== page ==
Citi in-house lawyer Juli Greenberg was sitting in a conference room in 2018 getting CLE credit when everything changed. She learned that young Black lawyers typically leave BigLaw after two or three years at their firms, and this made her angry — particularly because most in-house job openings at large companies require at least five years of experience at a big firm. The experience launched her on a quest to create DEI initiatives and do her part in improving the diversity pipeline in the legal profession.
Fast forward nearly five years, and the product of Greenberg’s work has reached hundreds of people from every stage in the pipeline — at Citi and beyond. Now an in-house lawyer at General Motors, Greenberg is continuing her diversity work at her new job.
Greenberg’s tireless work in improving diversity in the legal profession recently landed her as the recipient of the 2022 DFW Corporate Counsel Award for Achievement in Diversity and Inclusion, presented by The Texas Lawbook and the Association of Corporate Counsel’s Dallas-Fort Worth chapter.
At the Jan. 26 awards ceremony, Greenberg said she considers herself merely a “cog in the wheel of change,” and while she is encouraged by the progress the legal profession is making, the finish line is still far away.
“We have a really, really, really long way to go before all people of all persuasions and backgrounds have a place in the legal profession — one that’s diverse, equitable, inclusive and, of course, where everybody belongs,” Greenberg said when accepting her award.
“As humbled as I am to have this award … the best thing that would come from getting this award would be everybody in this room really asking themselves, ‘What’s my role in helping to advance diversity, equity and inclusion in the legal profession?’ and to act on it,” she said.
In the following Q&A, Greenberg discusses the biggest challenges facing corporate legal departments regarding diversity, which diversity programs she thinks are effective and the significance of the pipeline.
The Lawbook: What do you see as the biggest challenges for in-house and GCs of Texas companies regarding diversity within corporate legal departments and their role in pushing their outside law firms in being more diverse?
Greenberg: Texas companies should rethink their requirements for legal roles, and they should be prepared to train their hires. Instead of seeking the perfect fit in terms of skills and experience, hire the hardest worker, the most likely to be engaged or the candidate with a different perspective or background. That doesn’t mean sacrificing quality – it means putting more of the onus of hiring success on you. The legal practice is based on mentorship and cultivation. If you had a great mentor or boss, pay that forward and put in the work of developing another lawyer. We owe this to our venerable profession and to the next generation of lawyers.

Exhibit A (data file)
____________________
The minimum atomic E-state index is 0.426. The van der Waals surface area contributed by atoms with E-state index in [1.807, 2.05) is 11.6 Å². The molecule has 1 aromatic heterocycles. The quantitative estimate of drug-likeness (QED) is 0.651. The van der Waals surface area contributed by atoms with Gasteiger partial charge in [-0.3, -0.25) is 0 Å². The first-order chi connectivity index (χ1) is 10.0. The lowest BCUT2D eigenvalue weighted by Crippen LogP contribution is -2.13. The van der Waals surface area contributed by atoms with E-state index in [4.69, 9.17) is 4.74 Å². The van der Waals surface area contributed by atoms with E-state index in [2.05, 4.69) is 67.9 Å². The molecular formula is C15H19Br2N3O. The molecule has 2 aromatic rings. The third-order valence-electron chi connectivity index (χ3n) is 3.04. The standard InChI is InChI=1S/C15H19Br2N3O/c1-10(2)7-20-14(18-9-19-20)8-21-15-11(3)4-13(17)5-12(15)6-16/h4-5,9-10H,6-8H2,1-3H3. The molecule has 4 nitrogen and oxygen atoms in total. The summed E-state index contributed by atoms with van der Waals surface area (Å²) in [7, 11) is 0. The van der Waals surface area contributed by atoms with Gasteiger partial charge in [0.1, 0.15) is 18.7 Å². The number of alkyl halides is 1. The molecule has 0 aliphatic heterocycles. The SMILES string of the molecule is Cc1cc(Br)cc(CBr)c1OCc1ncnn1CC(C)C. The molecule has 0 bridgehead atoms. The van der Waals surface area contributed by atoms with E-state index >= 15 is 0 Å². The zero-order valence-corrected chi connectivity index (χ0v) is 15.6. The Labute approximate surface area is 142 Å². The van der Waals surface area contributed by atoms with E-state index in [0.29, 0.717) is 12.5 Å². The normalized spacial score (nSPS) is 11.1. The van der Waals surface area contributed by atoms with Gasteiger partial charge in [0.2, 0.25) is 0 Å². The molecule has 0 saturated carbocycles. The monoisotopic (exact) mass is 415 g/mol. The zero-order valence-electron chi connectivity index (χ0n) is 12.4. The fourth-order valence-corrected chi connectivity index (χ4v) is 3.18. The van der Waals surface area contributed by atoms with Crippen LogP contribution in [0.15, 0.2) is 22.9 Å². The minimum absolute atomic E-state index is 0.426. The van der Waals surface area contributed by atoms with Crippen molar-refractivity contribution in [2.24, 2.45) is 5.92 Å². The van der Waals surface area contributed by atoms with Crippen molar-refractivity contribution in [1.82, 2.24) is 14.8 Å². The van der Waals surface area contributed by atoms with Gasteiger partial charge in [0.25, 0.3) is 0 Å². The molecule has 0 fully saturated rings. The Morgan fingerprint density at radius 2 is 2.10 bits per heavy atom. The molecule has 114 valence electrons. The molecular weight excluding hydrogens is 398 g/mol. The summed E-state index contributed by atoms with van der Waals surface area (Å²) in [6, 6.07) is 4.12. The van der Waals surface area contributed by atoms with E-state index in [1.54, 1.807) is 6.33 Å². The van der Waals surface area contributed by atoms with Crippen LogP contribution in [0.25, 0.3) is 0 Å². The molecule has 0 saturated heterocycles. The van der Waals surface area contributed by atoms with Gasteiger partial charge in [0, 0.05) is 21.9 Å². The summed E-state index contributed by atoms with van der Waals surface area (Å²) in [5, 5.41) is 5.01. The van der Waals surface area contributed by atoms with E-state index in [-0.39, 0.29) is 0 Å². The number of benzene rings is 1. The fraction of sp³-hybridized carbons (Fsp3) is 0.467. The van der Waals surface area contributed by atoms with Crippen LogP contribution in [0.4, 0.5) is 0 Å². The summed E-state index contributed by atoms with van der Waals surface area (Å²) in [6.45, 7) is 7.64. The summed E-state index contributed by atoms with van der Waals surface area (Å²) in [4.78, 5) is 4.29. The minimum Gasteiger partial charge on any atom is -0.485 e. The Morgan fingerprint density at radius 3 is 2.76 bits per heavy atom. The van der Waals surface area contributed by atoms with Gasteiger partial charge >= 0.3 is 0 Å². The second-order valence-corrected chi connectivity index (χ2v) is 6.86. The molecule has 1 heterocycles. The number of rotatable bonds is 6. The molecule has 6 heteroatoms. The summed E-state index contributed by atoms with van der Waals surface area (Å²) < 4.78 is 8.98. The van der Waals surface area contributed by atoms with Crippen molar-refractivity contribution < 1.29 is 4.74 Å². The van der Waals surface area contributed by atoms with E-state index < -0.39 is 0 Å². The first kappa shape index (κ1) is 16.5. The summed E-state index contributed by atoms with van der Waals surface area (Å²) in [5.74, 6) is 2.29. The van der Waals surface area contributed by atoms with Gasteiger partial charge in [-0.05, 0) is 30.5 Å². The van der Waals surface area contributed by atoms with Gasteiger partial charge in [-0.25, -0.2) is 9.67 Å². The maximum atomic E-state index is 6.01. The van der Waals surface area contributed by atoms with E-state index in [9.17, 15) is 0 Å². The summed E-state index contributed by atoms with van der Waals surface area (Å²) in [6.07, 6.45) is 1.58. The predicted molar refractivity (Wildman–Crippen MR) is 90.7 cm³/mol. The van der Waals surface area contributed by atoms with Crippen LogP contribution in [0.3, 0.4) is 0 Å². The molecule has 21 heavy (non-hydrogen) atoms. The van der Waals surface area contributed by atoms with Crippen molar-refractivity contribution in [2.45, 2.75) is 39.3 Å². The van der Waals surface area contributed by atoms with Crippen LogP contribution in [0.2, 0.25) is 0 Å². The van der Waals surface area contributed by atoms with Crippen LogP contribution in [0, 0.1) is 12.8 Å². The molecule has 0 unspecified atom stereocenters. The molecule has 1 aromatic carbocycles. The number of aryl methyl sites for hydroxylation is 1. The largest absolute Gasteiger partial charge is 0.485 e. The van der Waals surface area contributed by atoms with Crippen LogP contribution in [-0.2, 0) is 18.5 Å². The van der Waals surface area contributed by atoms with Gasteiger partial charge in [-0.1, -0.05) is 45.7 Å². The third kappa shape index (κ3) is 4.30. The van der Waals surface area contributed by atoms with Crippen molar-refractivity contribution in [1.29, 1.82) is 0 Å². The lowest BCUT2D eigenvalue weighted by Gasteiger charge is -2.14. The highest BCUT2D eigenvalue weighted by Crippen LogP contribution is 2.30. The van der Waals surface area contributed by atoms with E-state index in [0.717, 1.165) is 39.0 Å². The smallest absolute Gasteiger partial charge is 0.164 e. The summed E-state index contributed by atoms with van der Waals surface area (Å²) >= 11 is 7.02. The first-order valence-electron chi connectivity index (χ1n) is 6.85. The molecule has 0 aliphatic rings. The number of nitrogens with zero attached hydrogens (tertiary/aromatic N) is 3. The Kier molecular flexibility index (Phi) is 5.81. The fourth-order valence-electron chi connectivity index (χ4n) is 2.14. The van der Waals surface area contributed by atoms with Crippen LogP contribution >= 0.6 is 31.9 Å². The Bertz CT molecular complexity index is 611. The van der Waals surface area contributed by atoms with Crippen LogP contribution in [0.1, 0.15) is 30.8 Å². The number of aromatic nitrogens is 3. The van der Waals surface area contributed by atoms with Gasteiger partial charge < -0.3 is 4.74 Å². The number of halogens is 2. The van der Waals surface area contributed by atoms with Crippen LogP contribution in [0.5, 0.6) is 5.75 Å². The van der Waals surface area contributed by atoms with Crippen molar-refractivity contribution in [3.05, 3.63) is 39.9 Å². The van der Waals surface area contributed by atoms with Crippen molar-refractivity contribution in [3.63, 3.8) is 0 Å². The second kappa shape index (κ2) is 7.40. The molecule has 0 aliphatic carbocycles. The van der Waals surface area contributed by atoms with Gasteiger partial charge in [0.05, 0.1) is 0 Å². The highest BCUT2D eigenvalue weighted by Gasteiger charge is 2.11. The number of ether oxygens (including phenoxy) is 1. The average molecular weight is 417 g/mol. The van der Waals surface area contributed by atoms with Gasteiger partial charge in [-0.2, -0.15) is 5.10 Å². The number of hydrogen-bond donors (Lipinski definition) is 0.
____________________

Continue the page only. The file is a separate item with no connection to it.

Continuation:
Texas companies should also hold their outside firms accountable for the complement of attorneys on staff. If you don’t see representation in your outside firm teams, do something about it.
Say something to the firm about what you see. Remind the firm of the importance of representation in assigning work and encourage the firm to reconsider the complement of attorneys assigned to your company’s matters. Ask about the firm’s efforts for recruiting and retaining diverse lawyers. Request the firm assign attorneys to your company’s matters that represent a broader spectrum of experiences and backgrounds. If you do not see change, switch firms.
The Lawbook: What advice do you give law firm managing partners about improving diversity and inclusion?
Greenberg: Rethink your hiring requirements. Great lawyers come from everywhere, not just the top five percent of their graduating class or the top law schools. Many law school graduates have the drive and will to succeed and need mentorship and further guidance to propel them into fruitful careers. Be sure to consider candidates that didn’t follow the traditional path – the armed forces veterans, the candidates who pursued legal degrees at night school, those pursuing the law as a second career.
The Lawbook: What are the biggest mistakes legal leaders make regarding diversity and inclusions?
Greenberg: The biggest mistakes legal leaders make (not just at law firms) derive from considering diversity and inclusion as an organizational goal. That’s too myopic, especially when the efforts legal organizations apply in achieving those goals focus on downstream conduits of an already homogenous candidate pool. The imperative of diversity and inclusion is for legal leaders (and each individual in the legal profession) to take action for growing and diversifying the greater legal profession, regardless of where those lawyers practice. This is a professional priority and a group lift.
The Lawbook: Are there specific diversity initiatives that you believe more law firms should develop or employ?
Greenberg: Yes. I wish more law firms would participate in, or create their own, pipeline-building programs. They should consider mentorship programs for high schoolers, college students and law students.
The Lawbook: Year after year, The Lawbook publishes reports on law firm diversity. Truthfully, the numbers, especially for ethnic minorities, are depressing. Law firm leaders almost always blame the pipeline. Two questions: (A) Are they right to blame the pipeline and (B) are there answers to fixing the pipeline that you have seen?
Greenberg: The pipeline is a major factor (if not the major factor) in dismal recruiting metrics for diverse lawyers. That being said, I don’t think law firms can simply blame the pipeline. They must act to change the pipeline. They should be involved in developing lawyers from all walks of life. Get involved in some of the organizations working in this space – find one or start one of your own.